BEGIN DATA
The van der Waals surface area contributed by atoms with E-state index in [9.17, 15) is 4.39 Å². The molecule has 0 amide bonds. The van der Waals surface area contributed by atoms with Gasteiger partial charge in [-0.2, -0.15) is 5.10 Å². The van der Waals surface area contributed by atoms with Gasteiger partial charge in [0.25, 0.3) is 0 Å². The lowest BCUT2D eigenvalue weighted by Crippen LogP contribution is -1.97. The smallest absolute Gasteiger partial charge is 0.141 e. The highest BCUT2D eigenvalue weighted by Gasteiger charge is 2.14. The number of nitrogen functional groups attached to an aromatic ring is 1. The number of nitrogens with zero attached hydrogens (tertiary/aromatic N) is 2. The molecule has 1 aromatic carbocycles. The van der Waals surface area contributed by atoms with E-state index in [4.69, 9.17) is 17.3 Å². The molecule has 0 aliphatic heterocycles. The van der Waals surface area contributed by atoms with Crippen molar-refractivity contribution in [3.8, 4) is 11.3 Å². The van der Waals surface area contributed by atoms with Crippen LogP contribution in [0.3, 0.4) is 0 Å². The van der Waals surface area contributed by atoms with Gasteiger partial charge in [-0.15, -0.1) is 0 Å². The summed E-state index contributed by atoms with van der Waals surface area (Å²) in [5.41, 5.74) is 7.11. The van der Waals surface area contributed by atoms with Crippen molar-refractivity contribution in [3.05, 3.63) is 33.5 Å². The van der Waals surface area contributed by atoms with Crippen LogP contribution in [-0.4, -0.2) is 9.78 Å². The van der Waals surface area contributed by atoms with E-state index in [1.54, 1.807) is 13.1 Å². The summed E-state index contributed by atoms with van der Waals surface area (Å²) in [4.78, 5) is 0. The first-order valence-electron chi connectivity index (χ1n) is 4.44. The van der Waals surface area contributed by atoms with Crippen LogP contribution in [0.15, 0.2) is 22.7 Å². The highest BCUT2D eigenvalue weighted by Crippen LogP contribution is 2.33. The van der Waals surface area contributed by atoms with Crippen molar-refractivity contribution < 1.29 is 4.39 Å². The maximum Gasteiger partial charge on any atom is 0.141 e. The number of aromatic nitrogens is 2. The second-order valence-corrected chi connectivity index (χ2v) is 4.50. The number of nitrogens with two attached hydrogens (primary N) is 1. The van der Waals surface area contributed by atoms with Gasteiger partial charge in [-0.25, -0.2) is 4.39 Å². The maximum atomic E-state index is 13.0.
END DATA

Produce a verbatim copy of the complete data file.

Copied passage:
The van der Waals surface area contributed by atoms with E-state index in [9.17, 15) is 4.39 Å². The molecule has 0 amide bonds. The van der Waals surface area contributed by atoms with Gasteiger partial charge in [-0.2, -0.15) is 5.10 Å². The van der Waals surface area contributed by atoms with Gasteiger partial charge in [0.25, 0.3) is 0 Å². The lowest BCUT2D eigenvalue weighted by Crippen LogP contribution is -1.97. The smallest absolute Gasteiger partial charge is 0.141 e. The highest BCUT2D eigenvalue weighted by Gasteiger charge is 2.14. The number of nitrogen functional groups attached to an aromatic ring is 1. The number of nitrogens with zero attached hydrogens (tertiary/aromatic N) is 2. The molecule has 1 aromatic carbocycles. The van der Waals surface area contributed by atoms with E-state index in [4.69, 9.17) is 17.3 Å². The molecule has 0 aliphatic heterocycles. The van der Waals surface area contributed by atoms with Crippen molar-refractivity contribution in [3.8, 4) is 11.3 Å². The van der Waals surface area contributed by atoms with Crippen LogP contribution in [0.3, 0.4) is 0 Å². The van der Waals surface area contributed by atoms with Gasteiger partial charge in [-0.15, -0.1) is 0 Å². The summed E-state index contributed by atoms with van der Waals surface area (Å²) in [5.41, 5.74) is 7.11. The van der Waals surface area contributed by atoms with Crippen molar-refractivity contribution in [3.05, 3.63) is 33.5 Å². The van der Waals surface area contributed by atoms with Crippen LogP contribution in [-0.4, -0.2) is 9.78 Å². The van der Waals surface area contributed by atoms with E-state index in [1.54, 1.807) is 13.1 Å². The summed E-state index contributed by atoms with van der Waals surface area (Å²) in [4.78, 5) is 0. The first-order valence-electron chi connectivity index (χ1n) is 4.44. The van der Waals surface area contributed by atoms with Crippen LogP contribution in [0.15, 0.2) is 22.7 Å². The highest BCUT2D eigenvalue weighted by Crippen LogP contribution is 2.33. The van der Waals surface area contributed by atoms with Crippen molar-refractivity contribution < 1.29 is 4.39 Å². The maximum Gasteiger partial charge on any atom is 0.141 e. The number of aromatic nitrogens is 2. The second-order valence-corrected chi connectivity index (χ2v) is 4.50. The number of nitrogens with two attached hydrogens (primary N) is 1. The van der Waals surface area contributed by atoms with Gasteiger partial charge in [-0.25, -0.2) is 4.39 Å². The maximum atomic E-state index is 13.0.